Author: Tom Hatfield

Also see Amit’s introduction to A*. The following was posted to Usenet in 2000:

Article 13518 of comp.games.development.programming.algorithms:
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From: "Tom Hatfield" <rskorpion@NOSPAMearthlink.net>
Newsgroups: comp.games.development.programming.algorithms
References: <8bvf90$rto$1@duke.telepac.pt>
Subject: Re: Path-finding algorithm
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Message-ID: <mXDF4.13013$64.467989@newsread2.prod.itd.earthlink.net>
Date: Sun, 02 Apr 2000 08:56:50 GMT
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> Hi,
>     I'm looking for a path-finding algorithm (I think this is how it is
> called).
>     I'm writing a tile-based game, and I need to find an algorithm that
can
> make something go round obstacles (tiles which can not be crossed) and
reach
> it's destination tile.

Since you didn't give a particular language, I'll just post a description
for you.  The following is a semi-coded description of the A* (a-star)
algorithm, which is both fast and efficient for finding your way through
(not overly complex) tile regions.  You can use it for a multitude of
things, but it works fine with tiles.

Basically, A* functions on three things:  the Open list (nodes that need to
be tested), the Closed list (nodes that do not need to be tested), and the
heuristic.  In this definition, a "node" is simply information on a
particular tile.  Each tile can have its own node, but it's highly unlikely
that you'll end up testing all tiles on the map; in fact, with luck you'll
only be testing very few.

The heuristic is the key to making A* efficient.  It is the estimated
distance from any given tile to the destination (which we'll call the "goal
node").  The closer your heuristic is to the actual distance, the better
your path will be.  The best distance you can use is probably a straight X,Y
differential between goal and start:

    d = |gx-sx| + |gy - sy|

For the code to function, you'll need an array of nodes for the Open list,
and another array for the Closed list.  To be safe, the Closed array should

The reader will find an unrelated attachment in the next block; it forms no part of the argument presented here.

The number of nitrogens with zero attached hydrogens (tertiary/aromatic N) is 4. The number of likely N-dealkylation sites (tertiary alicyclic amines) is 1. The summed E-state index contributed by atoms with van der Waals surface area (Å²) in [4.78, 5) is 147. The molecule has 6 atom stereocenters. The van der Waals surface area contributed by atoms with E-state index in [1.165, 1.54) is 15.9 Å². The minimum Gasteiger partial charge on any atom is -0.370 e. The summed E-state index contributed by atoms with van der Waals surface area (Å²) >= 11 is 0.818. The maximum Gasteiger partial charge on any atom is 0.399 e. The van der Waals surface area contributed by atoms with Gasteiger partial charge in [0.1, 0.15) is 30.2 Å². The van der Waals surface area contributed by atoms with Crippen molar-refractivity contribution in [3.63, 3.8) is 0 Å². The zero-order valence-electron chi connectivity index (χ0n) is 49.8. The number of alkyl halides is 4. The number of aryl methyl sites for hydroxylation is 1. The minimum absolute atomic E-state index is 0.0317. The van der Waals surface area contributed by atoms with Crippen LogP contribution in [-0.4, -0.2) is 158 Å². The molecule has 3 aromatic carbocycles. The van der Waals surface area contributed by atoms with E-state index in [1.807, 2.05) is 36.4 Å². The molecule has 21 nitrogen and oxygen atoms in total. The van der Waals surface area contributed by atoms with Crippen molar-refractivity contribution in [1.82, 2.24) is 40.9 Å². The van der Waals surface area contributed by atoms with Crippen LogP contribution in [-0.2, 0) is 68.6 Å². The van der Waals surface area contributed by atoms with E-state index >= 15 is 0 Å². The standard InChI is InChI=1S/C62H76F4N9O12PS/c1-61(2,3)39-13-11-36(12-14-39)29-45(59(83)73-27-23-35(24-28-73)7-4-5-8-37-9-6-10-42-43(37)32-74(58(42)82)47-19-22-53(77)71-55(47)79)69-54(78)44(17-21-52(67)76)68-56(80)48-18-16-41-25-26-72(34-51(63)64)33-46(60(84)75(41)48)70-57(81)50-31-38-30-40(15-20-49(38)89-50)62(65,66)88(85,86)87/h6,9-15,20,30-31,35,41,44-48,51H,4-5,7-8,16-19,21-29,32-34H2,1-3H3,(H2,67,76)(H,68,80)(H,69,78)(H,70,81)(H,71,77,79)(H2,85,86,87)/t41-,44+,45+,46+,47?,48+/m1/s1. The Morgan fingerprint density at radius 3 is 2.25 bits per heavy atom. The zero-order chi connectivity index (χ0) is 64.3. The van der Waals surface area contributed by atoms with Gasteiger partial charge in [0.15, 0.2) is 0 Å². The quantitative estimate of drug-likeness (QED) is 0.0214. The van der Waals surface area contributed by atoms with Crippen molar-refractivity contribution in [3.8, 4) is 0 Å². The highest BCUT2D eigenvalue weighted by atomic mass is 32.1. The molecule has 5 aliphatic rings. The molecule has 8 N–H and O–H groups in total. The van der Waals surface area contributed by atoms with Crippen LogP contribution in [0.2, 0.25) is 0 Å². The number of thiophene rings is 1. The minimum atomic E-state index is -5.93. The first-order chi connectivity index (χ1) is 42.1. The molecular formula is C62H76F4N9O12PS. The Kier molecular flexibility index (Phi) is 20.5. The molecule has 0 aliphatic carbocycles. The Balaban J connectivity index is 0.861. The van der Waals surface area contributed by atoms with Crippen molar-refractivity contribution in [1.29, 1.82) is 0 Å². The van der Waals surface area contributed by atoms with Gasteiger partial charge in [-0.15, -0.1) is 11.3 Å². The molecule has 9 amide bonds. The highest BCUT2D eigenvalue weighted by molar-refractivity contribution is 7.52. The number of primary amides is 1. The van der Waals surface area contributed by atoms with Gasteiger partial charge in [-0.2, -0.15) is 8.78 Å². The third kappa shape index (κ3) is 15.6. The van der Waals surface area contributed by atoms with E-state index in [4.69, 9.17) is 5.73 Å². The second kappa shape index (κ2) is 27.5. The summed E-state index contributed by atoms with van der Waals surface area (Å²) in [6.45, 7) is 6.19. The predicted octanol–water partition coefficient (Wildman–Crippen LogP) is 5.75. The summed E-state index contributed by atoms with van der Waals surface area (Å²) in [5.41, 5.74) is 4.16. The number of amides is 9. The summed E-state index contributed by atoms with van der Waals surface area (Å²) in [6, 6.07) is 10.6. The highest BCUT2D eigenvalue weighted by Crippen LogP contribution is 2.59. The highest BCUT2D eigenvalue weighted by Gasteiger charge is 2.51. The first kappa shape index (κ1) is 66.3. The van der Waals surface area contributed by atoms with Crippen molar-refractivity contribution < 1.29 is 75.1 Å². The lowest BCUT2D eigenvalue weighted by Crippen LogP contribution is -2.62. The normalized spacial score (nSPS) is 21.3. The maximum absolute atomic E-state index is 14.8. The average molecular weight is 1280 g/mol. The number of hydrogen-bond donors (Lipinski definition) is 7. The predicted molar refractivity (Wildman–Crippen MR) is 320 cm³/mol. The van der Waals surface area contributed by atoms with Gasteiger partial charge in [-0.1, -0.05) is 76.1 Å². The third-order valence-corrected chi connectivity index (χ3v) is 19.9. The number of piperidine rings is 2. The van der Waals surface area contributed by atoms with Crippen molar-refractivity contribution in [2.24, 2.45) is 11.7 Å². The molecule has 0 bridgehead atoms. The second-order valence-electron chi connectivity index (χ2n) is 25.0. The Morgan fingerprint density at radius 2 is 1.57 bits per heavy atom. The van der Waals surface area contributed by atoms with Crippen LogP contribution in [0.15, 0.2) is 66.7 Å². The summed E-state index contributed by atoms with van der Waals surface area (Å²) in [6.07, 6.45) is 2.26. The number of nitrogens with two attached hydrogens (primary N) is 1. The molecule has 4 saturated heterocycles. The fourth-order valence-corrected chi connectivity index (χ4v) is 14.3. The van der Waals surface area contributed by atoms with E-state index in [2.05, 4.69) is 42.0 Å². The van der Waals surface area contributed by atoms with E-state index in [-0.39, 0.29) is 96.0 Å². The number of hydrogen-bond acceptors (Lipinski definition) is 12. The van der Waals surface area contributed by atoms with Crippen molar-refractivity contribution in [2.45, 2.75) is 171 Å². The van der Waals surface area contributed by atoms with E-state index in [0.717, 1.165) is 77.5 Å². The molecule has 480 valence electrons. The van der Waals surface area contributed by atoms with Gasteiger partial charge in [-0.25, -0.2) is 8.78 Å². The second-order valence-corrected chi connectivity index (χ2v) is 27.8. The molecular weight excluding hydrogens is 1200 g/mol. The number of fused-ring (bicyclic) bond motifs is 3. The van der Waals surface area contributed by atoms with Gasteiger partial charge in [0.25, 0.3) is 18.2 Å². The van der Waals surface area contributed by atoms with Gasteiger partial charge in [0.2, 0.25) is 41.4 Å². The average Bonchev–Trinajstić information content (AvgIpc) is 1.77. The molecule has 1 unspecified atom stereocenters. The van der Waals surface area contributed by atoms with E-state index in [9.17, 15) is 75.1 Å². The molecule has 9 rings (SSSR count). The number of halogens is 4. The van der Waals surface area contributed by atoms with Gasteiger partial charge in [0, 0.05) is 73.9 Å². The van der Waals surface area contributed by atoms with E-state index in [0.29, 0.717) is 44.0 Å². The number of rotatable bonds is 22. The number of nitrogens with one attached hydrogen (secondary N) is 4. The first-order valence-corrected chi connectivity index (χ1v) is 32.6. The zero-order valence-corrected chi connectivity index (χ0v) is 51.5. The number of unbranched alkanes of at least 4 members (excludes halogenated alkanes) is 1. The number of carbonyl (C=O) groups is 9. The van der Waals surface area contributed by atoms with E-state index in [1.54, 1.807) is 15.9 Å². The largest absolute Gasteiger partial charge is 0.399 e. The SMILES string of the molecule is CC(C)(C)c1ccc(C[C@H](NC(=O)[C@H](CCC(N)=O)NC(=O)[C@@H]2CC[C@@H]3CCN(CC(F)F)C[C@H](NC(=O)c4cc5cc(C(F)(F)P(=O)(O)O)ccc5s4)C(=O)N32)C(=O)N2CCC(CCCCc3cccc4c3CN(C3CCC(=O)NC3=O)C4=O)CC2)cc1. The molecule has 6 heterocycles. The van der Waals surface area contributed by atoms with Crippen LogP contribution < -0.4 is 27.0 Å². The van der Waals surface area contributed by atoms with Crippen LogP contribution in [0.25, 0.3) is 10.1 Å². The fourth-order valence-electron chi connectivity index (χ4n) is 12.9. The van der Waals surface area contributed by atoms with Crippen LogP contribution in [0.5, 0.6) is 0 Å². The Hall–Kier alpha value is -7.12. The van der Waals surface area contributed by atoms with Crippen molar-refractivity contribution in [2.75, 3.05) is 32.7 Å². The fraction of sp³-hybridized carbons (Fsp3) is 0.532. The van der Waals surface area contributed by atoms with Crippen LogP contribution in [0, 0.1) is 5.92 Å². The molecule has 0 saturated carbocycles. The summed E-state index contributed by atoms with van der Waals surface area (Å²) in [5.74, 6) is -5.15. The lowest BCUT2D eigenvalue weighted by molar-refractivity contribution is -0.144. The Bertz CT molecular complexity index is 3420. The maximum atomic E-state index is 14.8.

be as big as your map size (x * y), and the Open list about half that.  This
is approximately what your node structure should look like:

structure Node(n)
    .XCoord
    .YCoord
    .Cost
    .XParent
    .YParent

Coords are the (X,Y) coordinates of the tile.  Cost is the movement cost to
reach that tile, which is accumulated while you search the map.  Parents are
the coordinates of the tile from which you enter this one (needed to recurse
the final path).


Now for the algorithm itself, in detail.  I cannot guarantee this is the
best version of A*, because this is one I made specifically for Visual Basic
(it's impossible to find a path-finding algo for VB on the web, believe me).
It does have at least one major short-coming that I've already encountered,
but hopefully you can tweak it to suit your needs.  Here it is:

Add start node to Open list

Do:
    Search for node on Open that has best estimate (cost + heuristic)
    Move that node to Closed list
    If node is goal, break with success
    Else, test all neighboring nodes that can be reached from there
        Calculate estimate (cost + heuristic) for each node
        If node is already on Open
            If estimate is better than current, keep it on Open
            Else, move it to Closed (it's worse, so we can ignore it)
        If node is already on Closed
            If estimate is better than current, move it back to Open
            Else, keep it on Closed
        If node is not on either list, put it on Open
Loop while Open has nodes on it

When done, recurse path back to start using Parent coords

And that's it.  If you have trouble understanding it , I suggest trying it
out with a simple map on graph paper, keeping track of where you put your
nodes while running through the map.  This will also give you an excellent
look at what kind of path the algorithm follows.  (I did this myself.)

Like I said, this is only one version of many.  There are lots of variations
on A*, and depending on your needs, you might be better checking them out as
well:
http://theory.stanford.edu/~amitp/GameProgramming/
I've asked some other people about it but haven't gotten any response yet.
Here is a quick change to the algorithm that might yield better results:

    If node is already on Closed
        If estimate is better than current, keep it on Closed
        Else, remove it from Closed (so it's not on either list)

I don't know what effect this will have during execution, because it didn't
make sense to just remove a node from the Closed list after testing it.
Anyway, give it a shot if you have problems.  This algorithm should work in
most cases.  Good luck to you.


- Tom -